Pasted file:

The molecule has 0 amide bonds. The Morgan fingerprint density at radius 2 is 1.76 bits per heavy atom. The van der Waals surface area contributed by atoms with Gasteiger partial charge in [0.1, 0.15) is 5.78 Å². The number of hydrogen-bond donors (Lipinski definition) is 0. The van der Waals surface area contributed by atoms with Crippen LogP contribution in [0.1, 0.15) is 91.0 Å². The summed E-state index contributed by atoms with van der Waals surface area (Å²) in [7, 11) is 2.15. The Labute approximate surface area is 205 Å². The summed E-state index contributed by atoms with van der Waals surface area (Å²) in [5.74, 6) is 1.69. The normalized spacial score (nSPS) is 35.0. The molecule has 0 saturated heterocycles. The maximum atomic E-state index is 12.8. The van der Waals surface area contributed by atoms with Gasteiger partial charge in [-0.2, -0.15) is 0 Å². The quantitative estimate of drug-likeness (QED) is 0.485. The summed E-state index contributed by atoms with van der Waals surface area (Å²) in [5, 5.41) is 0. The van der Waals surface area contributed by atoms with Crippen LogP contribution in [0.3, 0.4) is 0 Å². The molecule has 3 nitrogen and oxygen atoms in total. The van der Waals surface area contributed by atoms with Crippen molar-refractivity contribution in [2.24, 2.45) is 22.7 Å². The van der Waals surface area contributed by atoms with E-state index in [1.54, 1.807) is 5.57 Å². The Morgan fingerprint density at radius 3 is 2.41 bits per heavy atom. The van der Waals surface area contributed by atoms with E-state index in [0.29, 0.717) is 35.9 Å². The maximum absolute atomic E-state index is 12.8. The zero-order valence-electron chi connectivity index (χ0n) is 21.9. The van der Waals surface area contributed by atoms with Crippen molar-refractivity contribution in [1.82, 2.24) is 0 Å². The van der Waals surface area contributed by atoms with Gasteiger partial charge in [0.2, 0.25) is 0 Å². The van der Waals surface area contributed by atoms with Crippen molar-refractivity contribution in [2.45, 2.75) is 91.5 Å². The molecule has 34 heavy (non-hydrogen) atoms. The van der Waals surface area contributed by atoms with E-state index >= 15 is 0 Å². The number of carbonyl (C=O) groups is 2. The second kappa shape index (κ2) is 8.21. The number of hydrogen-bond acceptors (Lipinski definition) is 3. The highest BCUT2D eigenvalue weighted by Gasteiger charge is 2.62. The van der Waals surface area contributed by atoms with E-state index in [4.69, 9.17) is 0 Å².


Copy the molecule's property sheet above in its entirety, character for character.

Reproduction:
The molecule has 0 amide bonds. The Morgan fingerprint density at radius 2 is 1.76 bits per heavy atom. The van der Waals surface area contributed by atoms with Gasteiger partial charge in [0.1, 0.15) is 5.78 Å². The number of hydrogen-bond donors (Lipinski definition) is 0. The van der Waals surface area contributed by atoms with Crippen LogP contribution in [0.1, 0.15) is 91.0 Å². The summed E-state index contributed by atoms with van der Waals surface area (Å²) in [7, 11) is 2.15. The Labute approximate surface area is 205 Å². The summed E-state index contributed by atoms with van der Waals surface area (Å²) in [5.74, 6) is 1.69. The normalized spacial score (nSPS) is 35.0. The molecule has 0 saturated heterocycles. The maximum atomic E-state index is 12.8. The van der Waals surface area contributed by atoms with Gasteiger partial charge in [-0.2, -0.15) is 0 Å². The quantitative estimate of drug-likeness (QED) is 0.485. The summed E-state index contributed by atoms with van der Waals surface area (Å²) in [5, 5.41) is 0. The van der Waals surface area contributed by atoms with Crippen LogP contribution in [0.3, 0.4) is 0 Å². The molecule has 3 nitrogen and oxygen atoms in total. The van der Waals surface area contributed by atoms with Crippen molar-refractivity contribution in [2.24, 2.45) is 22.7 Å². The van der Waals surface area contributed by atoms with E-state index in [1.54, 1.807) is 5.57 Å². The Morgan fingerprint density at radius 3 is 2.41 bits per heavy atom. The van der Waals surface area contributed by atoms with E-state index in [0.29, 0.717) is 35.9 Å². The maximum absolute atomic E-state index is 12.8. The zero-order valence-electron chi connectivity index (χ0n) is 21.9. The van der Waals surface area contributed by atoms with Crippen molar-refractivity contribution in [1.82, 2.24) is 0 Å². The van der Waals surface area contributed by atoms with Gasteiger partial charge in [0.2, 0.25) is 0 Å². The van der Waals surface area contributed by atoms with Crippen molar-refractivity contribution in [2.45, 2.75) is 91.5 Å². The molecule has 34 heavy (non-hydrogen) atoms. The van der Waals surface area contributed by atoms with E-state index >= 15 is 0 Å². The number of carbonyl (C=O) groups is 2. The second kappa shape index (κ2) is 8.21. The number of hydrogen-bond acceptors (Lipinski definition) is 3. The highest BCUT2D eigenvalue weighted by Gasteiger charge is 2.62. The van der Waals surface area contributed by atoms with E-state index in [4.69, 9.17) is 0 Å².